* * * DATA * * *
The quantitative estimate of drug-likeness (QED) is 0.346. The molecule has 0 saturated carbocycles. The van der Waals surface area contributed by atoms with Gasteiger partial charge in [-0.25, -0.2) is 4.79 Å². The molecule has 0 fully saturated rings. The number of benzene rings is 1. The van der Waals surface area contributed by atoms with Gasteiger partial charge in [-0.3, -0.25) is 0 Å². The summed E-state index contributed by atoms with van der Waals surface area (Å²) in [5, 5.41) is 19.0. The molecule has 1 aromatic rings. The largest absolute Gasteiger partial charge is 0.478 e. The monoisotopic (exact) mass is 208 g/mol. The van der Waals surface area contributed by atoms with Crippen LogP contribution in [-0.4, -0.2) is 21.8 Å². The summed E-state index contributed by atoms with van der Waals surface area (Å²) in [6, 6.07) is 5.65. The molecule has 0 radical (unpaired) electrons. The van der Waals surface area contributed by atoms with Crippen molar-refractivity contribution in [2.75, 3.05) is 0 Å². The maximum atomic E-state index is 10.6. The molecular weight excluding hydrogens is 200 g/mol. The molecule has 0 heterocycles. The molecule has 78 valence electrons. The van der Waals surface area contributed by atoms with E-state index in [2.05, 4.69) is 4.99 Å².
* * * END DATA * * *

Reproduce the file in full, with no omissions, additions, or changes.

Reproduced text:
The quantitative estimate of drug-likeness (QED) is 0.346. The molecule has 0 saturated carbocycles. The van der Waals surface area contributed by atoms with Gasteiger partial charge in [-0.25, -0.2) is 4.79 Å². The molecule has 0 fully saturated rings. The number of benzene rings is 1. The van der Waals surface area contributed by atoms with Gasteiger partial charge in [-0.3, -0.25) is 0 Å². The summed E-state index contributed by atoms with van der Waals surface area (Å²) in [5, 5.41) is 19.0. The molecule has 1 aromatic rings. The largest absolute Gasteiger partial charge is 0.478 e. The monoisotopic (exact) mass is 208 g/mol. The van der Waals surface area contributed by atoms with Crippen LogP contribution in [-0.4, -0.2) is 21.8 Å². The summed E-state index contributed by atoms with van der Waals surface area (Å²) in [6, 6.07) is 5.65. The molecule has 0 radical (unpaired) electrons. The van der Waals surface area contributed by atoms with Crippen molar-refractivity contribution in [2.75, 3.05) is 0 Å². The maximum atomic E-state index is 10.6. The molecular weight excluding hydrogens is 200 g/mol. The molecule has 0 heterocycles. The molecule has 78 valence electrons. The van der Waals surface area contributed by atoms with E-state index in [2.05, 4.69) is 4.99 Å².